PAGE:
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Improve Your Travel Photos with the EOS M10 #2: Using Aperture Settings & Picture Style

When travelling, you will almost certainly come across landscapes that leave such an impression, you just have to take a photo for memory’s sake. In this article, we show you how you can take photos with greater impact by adjusting aperture settings and using the appropriate Picture Style preset. (Photos by: Takeshi Akaogi. Edited by: Etica)

Landscape photo, shot with EOS M10

EOS M10/ EF-M22mm f/2.0 STM/ FL: 22mm (35mm equivalent)/ Aperture-priority AE (f/8, 1/60 sec, EV+0.7)/ ISO 320/ WB: Auto

 

Capture stunning scenes the way you saw them, in deep focus all the way into the distance

Use a narrower aperture (large f-number) to make all the elements of the photo in focus

For landscape photos, it is very important to make sure that the photo is sharp from corner to corner and that the individual elements can be clearly seen. In Part 1, we covered incorporating bokeh into our photos to make objects stand out, but when you have a scenic landscape, you will usually want to ensure that the whole photo is in focus. Use Aperture-priority AE (Av) mode and set a narrow aperture (large f-number). An aperture value of about f/8 is recommended to give your photos a beautiful finish.

f/8

EOS M10 landscape shot (sharp at f/8)

EOS M10/ EF-M22mm f/2.0 STM/ FL: 22mm(35mm equivalent)/ Aperture-priority AE (f/8, 1/320 sec, EV±0)/ ISO 200/ WB: Auto

f/2 

EOS M10 landscape shot (f/2)

EOS M10/ EF-M22mm f/2.0 STM/ FL: 22mm(35mm equivalent)/ Aperture-priority AE (f/2, 1/4000 sec, EV±0)/ ISO 200/ WB: Auto

The above highlights two key differences in image quality between the image taken at f/2 and the one taken at f/8.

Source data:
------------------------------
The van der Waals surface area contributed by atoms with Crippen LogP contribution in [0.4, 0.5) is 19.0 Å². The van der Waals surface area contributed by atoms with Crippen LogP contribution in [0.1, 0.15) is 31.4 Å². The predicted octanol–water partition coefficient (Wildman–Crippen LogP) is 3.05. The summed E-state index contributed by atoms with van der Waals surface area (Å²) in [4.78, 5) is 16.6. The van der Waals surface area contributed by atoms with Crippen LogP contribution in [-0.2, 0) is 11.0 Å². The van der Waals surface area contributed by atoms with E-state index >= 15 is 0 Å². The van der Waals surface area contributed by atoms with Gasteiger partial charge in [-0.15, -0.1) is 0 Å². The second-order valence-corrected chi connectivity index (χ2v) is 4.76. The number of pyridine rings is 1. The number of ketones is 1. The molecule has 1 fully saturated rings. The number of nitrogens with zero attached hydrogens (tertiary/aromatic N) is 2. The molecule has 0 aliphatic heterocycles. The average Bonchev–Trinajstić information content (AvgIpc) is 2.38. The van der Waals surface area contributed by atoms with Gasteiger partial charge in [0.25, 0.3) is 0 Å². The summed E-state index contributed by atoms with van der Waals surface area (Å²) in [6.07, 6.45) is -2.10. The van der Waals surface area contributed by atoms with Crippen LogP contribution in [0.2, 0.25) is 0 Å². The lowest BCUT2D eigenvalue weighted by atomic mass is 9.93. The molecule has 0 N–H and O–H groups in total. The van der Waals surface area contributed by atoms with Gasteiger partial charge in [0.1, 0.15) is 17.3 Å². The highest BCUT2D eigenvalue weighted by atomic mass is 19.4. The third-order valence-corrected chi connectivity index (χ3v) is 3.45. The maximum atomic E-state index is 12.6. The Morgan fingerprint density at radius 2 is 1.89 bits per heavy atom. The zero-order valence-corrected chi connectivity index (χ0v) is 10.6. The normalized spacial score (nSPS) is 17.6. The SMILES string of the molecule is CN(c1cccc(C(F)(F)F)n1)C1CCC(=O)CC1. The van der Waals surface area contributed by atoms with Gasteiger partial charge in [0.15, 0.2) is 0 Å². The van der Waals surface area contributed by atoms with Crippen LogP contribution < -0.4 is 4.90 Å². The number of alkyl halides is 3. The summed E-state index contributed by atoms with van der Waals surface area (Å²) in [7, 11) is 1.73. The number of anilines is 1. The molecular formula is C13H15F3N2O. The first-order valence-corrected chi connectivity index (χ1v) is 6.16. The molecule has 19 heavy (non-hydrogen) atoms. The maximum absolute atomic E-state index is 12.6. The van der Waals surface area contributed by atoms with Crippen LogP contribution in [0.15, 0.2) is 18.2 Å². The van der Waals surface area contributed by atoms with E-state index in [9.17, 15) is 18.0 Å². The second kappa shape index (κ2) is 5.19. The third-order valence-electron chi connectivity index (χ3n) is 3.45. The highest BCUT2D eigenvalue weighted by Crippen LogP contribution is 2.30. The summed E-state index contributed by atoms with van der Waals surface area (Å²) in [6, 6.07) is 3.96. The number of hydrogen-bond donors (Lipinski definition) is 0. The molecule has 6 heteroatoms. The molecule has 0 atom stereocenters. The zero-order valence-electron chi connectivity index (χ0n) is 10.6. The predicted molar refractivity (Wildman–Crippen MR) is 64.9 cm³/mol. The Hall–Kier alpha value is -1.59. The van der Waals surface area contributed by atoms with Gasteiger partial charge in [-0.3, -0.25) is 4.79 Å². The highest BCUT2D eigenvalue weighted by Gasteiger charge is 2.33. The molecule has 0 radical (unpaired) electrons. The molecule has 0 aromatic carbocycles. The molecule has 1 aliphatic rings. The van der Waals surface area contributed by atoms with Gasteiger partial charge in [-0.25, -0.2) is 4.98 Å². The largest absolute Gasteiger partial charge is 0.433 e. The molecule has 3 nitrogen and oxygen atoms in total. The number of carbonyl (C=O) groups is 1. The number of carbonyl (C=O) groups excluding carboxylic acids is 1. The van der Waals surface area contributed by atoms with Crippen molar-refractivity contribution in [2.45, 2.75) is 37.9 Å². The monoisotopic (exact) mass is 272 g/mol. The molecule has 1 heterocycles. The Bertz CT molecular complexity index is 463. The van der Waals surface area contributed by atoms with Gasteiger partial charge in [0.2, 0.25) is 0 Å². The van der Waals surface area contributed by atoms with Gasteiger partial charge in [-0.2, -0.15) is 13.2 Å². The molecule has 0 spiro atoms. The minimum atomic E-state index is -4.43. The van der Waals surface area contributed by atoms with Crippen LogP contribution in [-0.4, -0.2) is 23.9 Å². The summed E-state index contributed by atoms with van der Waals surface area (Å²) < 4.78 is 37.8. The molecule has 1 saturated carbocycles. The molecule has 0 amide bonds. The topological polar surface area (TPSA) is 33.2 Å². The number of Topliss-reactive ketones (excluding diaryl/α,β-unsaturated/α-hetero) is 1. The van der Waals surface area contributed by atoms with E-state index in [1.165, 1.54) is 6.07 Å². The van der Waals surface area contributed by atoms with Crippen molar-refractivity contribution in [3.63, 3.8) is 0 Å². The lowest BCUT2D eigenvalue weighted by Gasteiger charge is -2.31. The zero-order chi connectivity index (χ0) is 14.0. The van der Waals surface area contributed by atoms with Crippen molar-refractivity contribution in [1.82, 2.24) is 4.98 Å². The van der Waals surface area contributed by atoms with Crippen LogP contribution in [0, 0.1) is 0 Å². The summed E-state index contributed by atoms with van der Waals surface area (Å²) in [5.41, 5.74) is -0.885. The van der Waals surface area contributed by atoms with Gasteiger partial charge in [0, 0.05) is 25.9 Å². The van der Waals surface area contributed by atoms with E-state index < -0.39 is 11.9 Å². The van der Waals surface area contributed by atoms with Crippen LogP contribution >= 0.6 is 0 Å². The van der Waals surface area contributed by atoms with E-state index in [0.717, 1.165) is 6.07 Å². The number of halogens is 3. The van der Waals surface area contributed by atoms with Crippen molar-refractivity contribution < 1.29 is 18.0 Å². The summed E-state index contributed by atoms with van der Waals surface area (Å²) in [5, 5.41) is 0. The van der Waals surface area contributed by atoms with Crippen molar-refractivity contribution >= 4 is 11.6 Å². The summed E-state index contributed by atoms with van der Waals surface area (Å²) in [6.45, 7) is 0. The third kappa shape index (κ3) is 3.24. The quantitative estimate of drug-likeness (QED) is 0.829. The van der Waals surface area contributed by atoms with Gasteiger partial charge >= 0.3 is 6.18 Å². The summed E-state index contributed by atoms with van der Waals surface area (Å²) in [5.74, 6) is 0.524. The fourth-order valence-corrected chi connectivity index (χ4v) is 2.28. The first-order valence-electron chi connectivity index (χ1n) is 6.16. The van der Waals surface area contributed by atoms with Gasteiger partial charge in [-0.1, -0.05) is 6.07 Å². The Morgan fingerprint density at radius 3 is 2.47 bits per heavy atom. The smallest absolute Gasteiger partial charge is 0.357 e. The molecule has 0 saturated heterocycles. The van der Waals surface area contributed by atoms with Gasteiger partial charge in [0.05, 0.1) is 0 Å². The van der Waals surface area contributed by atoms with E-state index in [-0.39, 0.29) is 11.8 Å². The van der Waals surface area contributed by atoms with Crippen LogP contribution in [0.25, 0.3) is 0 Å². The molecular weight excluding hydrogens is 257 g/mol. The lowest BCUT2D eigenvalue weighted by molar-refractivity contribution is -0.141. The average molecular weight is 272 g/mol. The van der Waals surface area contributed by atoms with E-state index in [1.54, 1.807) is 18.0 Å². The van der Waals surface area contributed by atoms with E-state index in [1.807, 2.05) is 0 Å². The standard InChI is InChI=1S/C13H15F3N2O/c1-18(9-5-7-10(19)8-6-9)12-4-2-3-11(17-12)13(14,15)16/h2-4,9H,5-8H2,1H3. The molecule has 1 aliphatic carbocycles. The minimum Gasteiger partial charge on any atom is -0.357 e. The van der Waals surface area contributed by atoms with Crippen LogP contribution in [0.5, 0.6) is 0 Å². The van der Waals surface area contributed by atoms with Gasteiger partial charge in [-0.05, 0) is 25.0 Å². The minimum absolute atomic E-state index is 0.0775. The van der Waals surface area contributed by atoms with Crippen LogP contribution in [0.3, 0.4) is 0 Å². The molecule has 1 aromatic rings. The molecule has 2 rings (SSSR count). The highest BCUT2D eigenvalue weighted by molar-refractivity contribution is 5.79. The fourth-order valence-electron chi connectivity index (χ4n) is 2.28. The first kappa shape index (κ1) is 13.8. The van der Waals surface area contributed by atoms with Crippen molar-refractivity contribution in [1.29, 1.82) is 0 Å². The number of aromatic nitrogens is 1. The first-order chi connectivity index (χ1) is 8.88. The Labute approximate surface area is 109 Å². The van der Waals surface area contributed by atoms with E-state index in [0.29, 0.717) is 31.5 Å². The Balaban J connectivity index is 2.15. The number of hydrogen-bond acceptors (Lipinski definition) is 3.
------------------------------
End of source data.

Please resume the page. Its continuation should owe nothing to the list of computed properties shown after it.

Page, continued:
(1) Image corners are darker in the f/2 examples. This is called vignetting. It is a lens characteristic and tends to be more obvious at larger apertures. The corners of the f/8 image are clear and of a lighter. 
(2) In the enlarged area, notice how the outline of the roof and the details of the tiles and leaves are crisply depicted in the f/8 example, but slightly blurred in the f/2 example.The shallower depth-of-field at f/2 means that details in the background are less in focus. This same characteristic is what creates bokeh, but for this scene, it simply makes the image look "soft" (unintentionally blurry and out of focus). 

 

EOS M10 aperture setting menu

To change the aperture value, after changing the shooting mode to Aperture-priority AE (Av) mode, either turn the dial or touch and drag the slider on the touch screen to set your desired aperture value. Also, remember to turn on the ‘Grid display’ function on the LCD monitor to keep your shots level.

 

Don’t forget to ensure your photo is horizontally level!

By shooting at f/8, you have managed to capture everything in the scene clearly and in focus. However, at this stage, a crooked photo could potentially ruin what would have been a good photo. As a level composition is one of the key components in creating a good landscape photograph, do remember to take note of your axes whenever you get ready your camera.